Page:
You should also let your clinician know if you are pregnant or might be pregnant. Your medical provider should also know about any medicines you are taking, including anything over-the-counter.

COVID-19 treatments have advanced since remdesivir was approved, and other medications are now available. Depending on your situation, one or more investigational treatments might be more appropriate for you. Discuss your options with your physician.

Dosage and Administration

For people being treated in the hospital for COVID-19, remdesivir may be given once a day for at least five days or up to 10 days. For prevention of severe COVID in high-risk people who aren't hospitalized, the recommended treatment course is three days.

The drug is given through an IV line over the course of 30 minutes to two hours. Current guidelines recommend a dose of 200 milligrams (mg) on the first day followed by a daily dose of 100 mg for people who weigh 40 kg and over. Dosage may vary for pediatric and low-weight patients.

Side Effects

Some of the most common known side effects from remdesivir are:

  • Diarrhea
  • Abnormal liver function (as assessed by blood tests)
  • Rash
  • Kidney problems
  • Low blood pressure
  • Nausea and vomiting

Since remdesivir is given through an IV infusion, certain other side effects are possible, like bruising of the skin, soreness, or swelling where the needle is inserted. A small minority of people may experience something called an “infusion reaction” shortly after taking the drug. This is a type of allergic reaction that might cause problems like very low blood pressure, and it might make it necessary to stop taking remdesivir.

In one study, 23% of people treated with remdesivir had serious side effects, including dysfunction of multiple organs and septic shock. However, because this data is from a single small study, it’s not clear if rates of serious side effects are typically that high.

While taking remdesivir, your healthcare provider will carefully monitor you for potential side effects. For example, you’ll need regular blood tests to see that your kidneys and liver are functioning well, both before starting therapy and while you receive the drug.


Remdesivir was one of the earliest treatments for COVID-19 and the first one specifically approved by the FDA to treat the infection. It is recommended for people who are hospitalized with COVID-19 and who require supplemental oxygen. It's also one of the options available for people who aren't yet hospitalized but who are at risk of a severe infection, but newer alternatives are preferred for that group.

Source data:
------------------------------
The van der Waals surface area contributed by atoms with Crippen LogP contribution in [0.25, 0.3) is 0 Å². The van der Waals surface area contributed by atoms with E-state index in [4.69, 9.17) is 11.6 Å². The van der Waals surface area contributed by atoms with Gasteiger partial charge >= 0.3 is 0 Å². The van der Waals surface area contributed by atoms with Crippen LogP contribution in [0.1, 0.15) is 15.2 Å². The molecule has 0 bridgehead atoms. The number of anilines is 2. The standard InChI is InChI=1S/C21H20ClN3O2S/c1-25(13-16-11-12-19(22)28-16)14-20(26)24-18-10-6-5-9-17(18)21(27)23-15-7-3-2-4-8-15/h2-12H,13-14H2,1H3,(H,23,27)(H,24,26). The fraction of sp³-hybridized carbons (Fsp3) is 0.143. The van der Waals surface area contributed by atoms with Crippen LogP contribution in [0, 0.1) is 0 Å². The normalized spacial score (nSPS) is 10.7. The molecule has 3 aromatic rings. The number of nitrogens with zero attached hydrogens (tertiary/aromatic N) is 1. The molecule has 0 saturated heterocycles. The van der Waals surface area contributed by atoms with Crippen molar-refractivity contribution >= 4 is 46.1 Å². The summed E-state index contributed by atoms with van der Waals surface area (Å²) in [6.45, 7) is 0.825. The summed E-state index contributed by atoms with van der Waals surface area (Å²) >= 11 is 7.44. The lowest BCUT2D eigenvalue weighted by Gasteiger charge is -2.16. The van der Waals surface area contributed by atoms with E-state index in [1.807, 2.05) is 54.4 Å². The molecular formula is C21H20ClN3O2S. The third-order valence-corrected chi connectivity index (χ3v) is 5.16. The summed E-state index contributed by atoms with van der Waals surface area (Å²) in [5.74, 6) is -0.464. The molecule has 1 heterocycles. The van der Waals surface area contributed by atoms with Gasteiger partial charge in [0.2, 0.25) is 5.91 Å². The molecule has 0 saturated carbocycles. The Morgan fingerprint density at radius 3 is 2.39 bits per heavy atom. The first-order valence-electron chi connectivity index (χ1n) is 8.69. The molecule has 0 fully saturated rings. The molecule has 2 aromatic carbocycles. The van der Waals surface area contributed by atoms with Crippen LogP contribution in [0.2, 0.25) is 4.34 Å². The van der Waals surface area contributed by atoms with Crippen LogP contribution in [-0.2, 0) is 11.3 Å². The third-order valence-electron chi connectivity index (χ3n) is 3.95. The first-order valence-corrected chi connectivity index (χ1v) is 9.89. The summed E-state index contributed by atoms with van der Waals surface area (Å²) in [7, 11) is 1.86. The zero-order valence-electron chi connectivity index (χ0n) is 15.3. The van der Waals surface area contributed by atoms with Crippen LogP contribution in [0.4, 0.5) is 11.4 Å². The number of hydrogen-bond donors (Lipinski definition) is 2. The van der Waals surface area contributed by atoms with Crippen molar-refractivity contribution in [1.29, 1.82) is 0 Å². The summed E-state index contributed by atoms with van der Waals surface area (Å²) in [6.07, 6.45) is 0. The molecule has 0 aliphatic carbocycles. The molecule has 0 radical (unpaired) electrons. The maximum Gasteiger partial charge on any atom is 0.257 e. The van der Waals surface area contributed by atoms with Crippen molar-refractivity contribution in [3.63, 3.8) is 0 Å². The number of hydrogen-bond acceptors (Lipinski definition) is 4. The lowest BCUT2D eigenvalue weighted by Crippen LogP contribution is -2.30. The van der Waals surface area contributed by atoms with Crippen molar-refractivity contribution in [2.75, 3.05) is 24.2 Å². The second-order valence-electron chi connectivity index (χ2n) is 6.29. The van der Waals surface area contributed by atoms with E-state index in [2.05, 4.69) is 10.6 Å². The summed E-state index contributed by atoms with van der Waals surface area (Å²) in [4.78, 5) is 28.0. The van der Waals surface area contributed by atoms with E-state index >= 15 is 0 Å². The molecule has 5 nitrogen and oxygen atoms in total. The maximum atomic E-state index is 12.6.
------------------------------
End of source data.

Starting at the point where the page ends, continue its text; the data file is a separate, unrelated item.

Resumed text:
Frequently Asked Questions

  • What should I know about remdesivir?

    Remdesivir is an antiviral drug that is approved by the Food and Drug Administration to treat COVID-19. It is given intravenously in a hospital or similar setting. It is used to prevent worsening disease in people who are hospitalized and on supplemental oxygen, or those who aren't yet hospitalized but at risk of severe COVID-19.

  • Can remdesivir shorten COVID-19 recovery time?

    For some people, yes. In one of the clinical trials that led to remdesivir's approval, people who received the drug recovered five days faster, on average, compared to those who got a placebo (10 days vs. 15 days).

The information in this article is current as of the date listed, which means newer information may be available when you read this. For the most recent updates on COVID-19, visit our coronavirus news page.

10 Sources
Verywell Health uses only high-quality sources, including peer-reviewed studies, to support the facts within our articles. Read our editorial process to learn more about how we fact-check and keep our content accurate, reliable, and trustworthy.
  1. Food and Drug Administration. FDA approves first treatment for COVID-19.

  2. Food and Drug Administration. Emergency use authorization.

  3. Eastman RT, Roth JS, Brimacombe KR, et al. Remdesivir: a review of its discovery and development leading to emergency use authorization for treatment of COVID-19. ACS Cent Sci. 2020;acscentsci.0c00489. doi:10.1021/acscentsci.0c00489 

  4. Amirian ES, Levy JK. Current knowledge about the antivirals remdesivir (GS-5734) and GS-441524 as therapeutic options for coronaviruses. One Health. 2020;9:100128. doi:10.1016/j.onehlt.2020.100128

  5. Food and Drug Administration. Coronavirus (COVID-19) update: FDA issues emergency use authorization for potential COVID-19 treatment.

  6. National Institutes of Health. Therapeutic management of hospitalized adults with COVID-19.

  7. National Institutes of Health. Therapeutic management of nonhospitalized adults with COVID-19.

  8. Food and Drug Administration. Fact sheet for health care providers emergency use authorization (EUA) of remdesivir (GS-5734TM)

  9. Gilead. Remdesivir prescribing information.

  10. Grein J, Ohmagari N, Shin D, et al. Compassionate use of remdesivir for patients with severe Covid-19. N Engl J Med. doi:10.1056/NEJMoa2007016

By Ruth Jessen Hickman, MD
Ruth Jessen Hickman, MD, is a freelance medical and health writer and published book author.